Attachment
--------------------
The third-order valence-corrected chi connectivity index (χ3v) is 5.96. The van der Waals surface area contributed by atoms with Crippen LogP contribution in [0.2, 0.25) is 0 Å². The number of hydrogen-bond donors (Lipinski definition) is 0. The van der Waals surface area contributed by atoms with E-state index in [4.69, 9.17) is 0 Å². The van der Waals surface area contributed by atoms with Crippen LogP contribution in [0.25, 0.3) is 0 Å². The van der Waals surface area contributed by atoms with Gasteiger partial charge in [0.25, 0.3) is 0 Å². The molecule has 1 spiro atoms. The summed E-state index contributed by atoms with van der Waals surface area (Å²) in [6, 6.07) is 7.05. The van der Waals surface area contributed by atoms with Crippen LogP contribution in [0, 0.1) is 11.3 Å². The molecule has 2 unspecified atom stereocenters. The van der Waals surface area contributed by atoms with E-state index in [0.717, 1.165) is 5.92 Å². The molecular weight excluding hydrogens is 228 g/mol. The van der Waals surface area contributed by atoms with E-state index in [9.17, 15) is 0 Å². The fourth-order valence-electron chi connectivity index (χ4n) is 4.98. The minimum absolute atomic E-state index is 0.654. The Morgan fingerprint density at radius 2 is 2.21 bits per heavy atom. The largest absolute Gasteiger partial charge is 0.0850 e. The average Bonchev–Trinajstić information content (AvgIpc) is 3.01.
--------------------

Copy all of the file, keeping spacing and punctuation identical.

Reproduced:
The third-order valence-corrected chi connectivity index (χ3v) is 5.96. The van der Waals surface area contributed by atoms with Crippen LogP contribution in [0.2, 0.25) is 0 Å². The number of hydrogen-bond donors (Lipinski definition) is 0. The van der Waals surface area contributed by atoms with E-state index in [4.69, 9.17) is 0 Å². The van der Waals surface area contributed by atoms with Crippen LogP contribution in [0.25, 0.3) is 0 Å². The van der Waals surface area contributed by atoms with Gasteiger partial charge in [0.25, 0.3) is 0 Å². The molecule has 1 spiro atoms. The summed E-state index contributed by atoms with van der Waals surface area (Å²) in [6, 6.07) is 7.05. The van der Waals surface area contributed by atoms with Crippen LogP contribution in [0, 0.1) is 11.3 Å². The molecule has 2 unspecified atom stereocenters. The van der Waals surface area contributed by atoms with E-state index in [0.717, 1.165) is 5.92 Å². The molecular weight excluding hydrogens is 228 g/mol. The van der Waals surface area contributed by atoms with E-state index in [9.17, 15) is 0 Å². The fourth-order valence-electron chi connectivity index (χ4n) is 4.98. The minimum absolute atomic E-state index is 0.654. The Morgan fingerprint density at radius 2 is 2.21 bits per heavy atom. The largest absolute Gasteiger partial charge is 0.0850 e. The average Bonchev–Trinajstić information content (AvgIpc) is 3.01.